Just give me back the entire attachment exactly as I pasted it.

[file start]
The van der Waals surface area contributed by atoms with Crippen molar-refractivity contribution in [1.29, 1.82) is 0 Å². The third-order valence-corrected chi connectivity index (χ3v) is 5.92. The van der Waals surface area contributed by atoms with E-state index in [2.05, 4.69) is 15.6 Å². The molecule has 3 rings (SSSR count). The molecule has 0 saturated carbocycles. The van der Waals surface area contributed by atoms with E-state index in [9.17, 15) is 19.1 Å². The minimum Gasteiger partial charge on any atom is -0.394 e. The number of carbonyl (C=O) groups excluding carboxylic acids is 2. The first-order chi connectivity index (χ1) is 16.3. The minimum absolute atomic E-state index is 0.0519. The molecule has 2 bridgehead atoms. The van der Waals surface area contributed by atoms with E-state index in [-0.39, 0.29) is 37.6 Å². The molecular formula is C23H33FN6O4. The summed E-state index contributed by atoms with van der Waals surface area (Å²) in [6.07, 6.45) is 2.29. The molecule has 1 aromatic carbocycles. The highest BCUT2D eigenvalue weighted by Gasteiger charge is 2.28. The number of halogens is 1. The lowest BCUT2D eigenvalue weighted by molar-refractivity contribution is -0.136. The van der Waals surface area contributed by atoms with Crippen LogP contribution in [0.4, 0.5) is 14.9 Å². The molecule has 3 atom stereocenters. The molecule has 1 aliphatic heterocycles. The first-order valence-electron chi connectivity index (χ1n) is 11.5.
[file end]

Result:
The van der Waals surface area contributed by atoms with Crippen molar-refractivity contribution in [1.29, 1.82) is 0 Å². The third-order valence-corrected chi connectivity index (χ3v) is 5.92. The van der Waals surface area contributed by atoms with E-state index in [2.05, 4.69) is 15.6 Å². The molecule has 3 rings (SSSR count). The molecule has 0 saturated carbocycles. The van der Waals surface area contributed by atoms with E-state index in [9.17, 15) is 19.1 Å². The minimum Gasteiger partial charge on any atom is -0.394 e. The number of carbonyl (C=O) groups excluding carboxylic acids is 2. The first-order chi connectivity index (χ1) is 16.3. The minimum absolute atomic E-state index is 0.0519. The molecule has 2 bridgehead atoms. The van der Waals surface area contributed by atoms with E-state index in [-0.39, 0.29) is 37.6 Å². The molecular formula is C23H33FN6O4. The summed E-state index contributed by atoms with van der Waals surface area (Å²) in [6.07, 6.45) is 2.29. The molecule has 1 aromatic carbocycles. The highest BCUT2D eigenvalue weighted by Gasteiger charge is 2.28. The number of halogens is 1. The lowest BCUT2D eigenvalue weighted by molar-refractivity contribution is -0.136. The van der Waals surface area contributed by atoms with Crippen LogP contribution in [0.4, 0.5) is 14.9 Å². The molecule has 3 atom stereocenters. The molecule has 1 aliphatic heterocycles. The first-order valence-electron chi connectivity index (χ1n) is 11.5.